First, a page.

When the physician encounters a patient with suddenonset severe shoulder pain and subsequent wasting of shoulder girdle muscles, the diagnosis becomes challenging. Although INA is a very discrete entity, the diagnosis of INA should be made when explainable lesions are ruled out [2]. It is sometimes impossible to distinguish INA from CR, especially if the patient has multilevel cervical spondylosis. However, early differential diagnosis of the two diseases is important because both delayed decompression in compressive C5 radiculopathy and unnecessary surgery for INA should be avoided.
Previous studies have demonstrated that HSI or thickening of the brachial plexus and edematous or atrophic change in shoulder girdle muscles were observed on brachial plexus MRN and conventional shoulder MRI of patients with INA [3,4,7,8]. The diagnosis of INA is suggested when there is an abnormality of shoulder girdle muscles and other causes such as trauma, excessive overhead activity, myopathy, myositis and tumor can be excluded [7]. However, our results suggest that abnormal signal intensity in the affected muscles might not be specific to INA and it only reflects the denervation process. Denervation in CR may cause an abnormal signal change on conventional MRI. Previous studies have revealed that in patients with acute or subacute INA, the brachial plexus was thickened and hyperintense on MRN [3,4]. However, our cases suggest that these findings do not guarantee the diagnosis of INA. We emphasize that both brachial plexus MRN and shoulder MRI should be taken with the consideration of clinical history, physical examination, and electrodiagnostic testing.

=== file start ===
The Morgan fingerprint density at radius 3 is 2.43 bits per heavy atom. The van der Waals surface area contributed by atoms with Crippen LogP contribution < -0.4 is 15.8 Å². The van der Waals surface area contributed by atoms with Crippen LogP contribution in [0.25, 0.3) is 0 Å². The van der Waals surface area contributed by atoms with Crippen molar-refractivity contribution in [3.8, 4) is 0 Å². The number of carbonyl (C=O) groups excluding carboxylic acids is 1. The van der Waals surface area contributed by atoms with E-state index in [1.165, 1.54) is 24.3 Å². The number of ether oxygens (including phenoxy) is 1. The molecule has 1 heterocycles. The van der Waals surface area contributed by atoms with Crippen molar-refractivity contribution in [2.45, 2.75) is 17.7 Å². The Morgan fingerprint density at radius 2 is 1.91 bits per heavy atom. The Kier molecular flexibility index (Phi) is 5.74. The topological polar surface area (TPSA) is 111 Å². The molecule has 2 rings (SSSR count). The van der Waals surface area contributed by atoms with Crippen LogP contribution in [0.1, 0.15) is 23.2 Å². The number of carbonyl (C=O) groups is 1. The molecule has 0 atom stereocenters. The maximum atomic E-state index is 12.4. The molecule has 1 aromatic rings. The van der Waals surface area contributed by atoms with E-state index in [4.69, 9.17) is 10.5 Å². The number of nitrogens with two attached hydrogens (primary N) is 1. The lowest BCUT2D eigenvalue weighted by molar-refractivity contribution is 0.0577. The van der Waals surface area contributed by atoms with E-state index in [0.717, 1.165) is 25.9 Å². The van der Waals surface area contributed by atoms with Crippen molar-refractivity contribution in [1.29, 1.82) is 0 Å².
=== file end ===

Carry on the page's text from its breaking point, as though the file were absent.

Park et al. [4] reported that three of four patients with INA had HSI in both C5 and C6 roots and one patient had HSI only in the C5 root. All our patients with C5 or C6 radiculopathy had HSI in only a single spinal nerve, which coincided with the level of herniated disc or stenosis. Further larger studies are needed to clarify whether the number of involved roots can distinguish CR from INA. We infer the clinical usefulness of brachial plexus MRN in CR based on case 3. In this patient, who had multilevel foraminal stenosis, determination of the affected level was difficult. In case 3, we detected HSI only in the C5 root and spinal nerve. Pain and weakness markedly improved after single-level decompression. Brachial plexus MRN might also be helpful in the management of multilevel cervical spondylosis.
We reported four patients with C5 or C6 radiculopathy who had definite weakness of shoulder girdle muscles. Our cases may not be typical because C5 or C6 radiculopathy without definite weakness is more common. Further investigation is needed to assess whether patients with relatively mild weakness or no weakness have similar patterns on brachial plexus MRN.
In conclusion, signal abnormality in the brachial plexus and shoulder girdle muscles on MR can be present in C5 or C6 radiculopathy. One should be careful about putting too much emphasis on brachial plexus MRN and shoulder MRI in the diagnosis of shoulder girdle pain and subsequent weakness. Brachial plexus MRN may be clinically useful for determination of the decompression level in patients with mutilevel foraminal stenosis.

ACKNOWLEDGMENTS

The research was supported by the Bisa Research Grant of Keimyung University in 2012.

CONFLICTS OF INTEREST

CONFLICT OF INTEREST: No potential conflict of interest relevant to this article was reported.